The former British CEO of Japan's scandal-ridden Olympus Corp called on its disgraced board on Wednesday to make way for his return to the top job, as the firm faced a make-or-break deadline to iron out its crooked accounts.

The maker of cameras and medical equipment, engulfed by a $1.7 billion (1 billion pounds) accounting fraud, one of Japan's worst corporate scandals, must meet a Wednesday deadline to file its second quarter earnings or be delisted from the Tokyo Stock Exchange.

It also plans to submit revised accounts for past years.

Delisting would cut Olympus off from equity capital markets, putting it under pressure to sell core assets and marking a humiliating low for the 92-year-old firm, which two months ago triggered the crisis by sacking its CEO, Michael Woodford.

Woodford immediately blew the whistle on the firm's accounting problems after he was fired and is now waging a campaign to be reinstated, appealing to shareholders to support his comeback as part of a complete renewal of the board.

The board has committed to resigning over the scandal, but wants to choose its own successors before quitting, setting up the prospect of a proxy war between its own candidates and those being assembled by Woodford as part of his campaign.

The shareholding balance is such that there is a realistic chance we could win a proxy fight, Woodford said. But he added that such a battle would cause a split between foreign and Japanese shareholders and that he hoped it could be avoided.

Some big foreign shareholders back Woodford's bid but Japanese institutional investors, although reticent, appear worried about whether he can win over the company's employees as well as his plans to turn around the once-proud firm.

Woodford said he was willing to meet Olympus President Shuichi Takayama at any time but added incumbent directors were too discredited to be in a position to choose their successors.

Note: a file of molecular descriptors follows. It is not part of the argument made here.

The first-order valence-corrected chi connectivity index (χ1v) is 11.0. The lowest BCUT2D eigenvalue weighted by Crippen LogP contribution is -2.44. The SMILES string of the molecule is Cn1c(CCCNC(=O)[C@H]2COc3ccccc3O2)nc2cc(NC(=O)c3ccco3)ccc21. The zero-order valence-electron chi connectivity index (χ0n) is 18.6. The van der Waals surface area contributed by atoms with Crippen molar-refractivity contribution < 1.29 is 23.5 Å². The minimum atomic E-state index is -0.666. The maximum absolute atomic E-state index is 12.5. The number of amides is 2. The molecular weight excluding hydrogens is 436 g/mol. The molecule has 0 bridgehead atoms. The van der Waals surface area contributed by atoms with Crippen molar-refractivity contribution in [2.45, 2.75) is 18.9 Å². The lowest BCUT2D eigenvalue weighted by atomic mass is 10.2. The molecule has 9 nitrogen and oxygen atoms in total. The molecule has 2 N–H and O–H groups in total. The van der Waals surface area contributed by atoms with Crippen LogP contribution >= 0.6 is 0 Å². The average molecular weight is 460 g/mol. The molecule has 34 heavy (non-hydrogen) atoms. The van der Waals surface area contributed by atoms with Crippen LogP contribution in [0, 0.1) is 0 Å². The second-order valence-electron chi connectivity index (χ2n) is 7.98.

Woodford, who was a rare foreign CEO in Japan, also sought to soothe concerns about his plans to restore trust in Olympus.

I want no part in selling Olympus or breaking it up, he said, adding he would not close down the firm's struggling camera business.

People say the 'gaijin' president would shut it, Woodford said, using the Japanese word for foreigner. I wouldn't.

Analysts have said Olympus' big and profitable medical business could be bought by a rival or private equity if it became clear the firm could no longer effectively run it.


Investors poring over Olympus' financial statements later on Wednesday will be looking for the scale of changes to its balance sheet and whether it will need to raise fresh equity, as well as whether auditing firms KPMG AZSA LLC and Ernst & Young ShinNihon LLC will sign off on the financial documents.

The Nikkei daily said Olympus' ex-auditor, KPMG AZSA, would give qualified approval to restated accounts for the three years to March 2009, with the qualification based on factors such as the auditor's inability to completely confirm money flows.

Ernst & Young ShinNihon would approve without qualifications all statements for periods from March 2010, the newspaper added.

Olympus shares at one point lost more than 80 percent of their value after the scandal broke in October.

Since then, an outside panel commissioned by Olympus to probe the scandal has found that the deals were part of a fraud carried out by a few executives to hide losses stemming from risky securities investments in the late 1980s. Some of these losses were disguised in the accounts as acquisition payments.

The panel found no evidence of rumoured involvement by organised crime syndicates in the scheme, although Olympus remains under investigation by police, prosecutors and regulators, who are expected to step up their joint probe after the revised financial statements are announced.

Olympus shares have rallied from their lows in recent weeks on expectations that while some former executives face harsh punishment, the firm itself will avoid a delisting.

Now at about half its pre-scandal value, the stock last traded down 2 percent at 1,343 yen.

(Additional reporting by Chikafumi Hodo and James Topham; Editing by Mark Bendeich)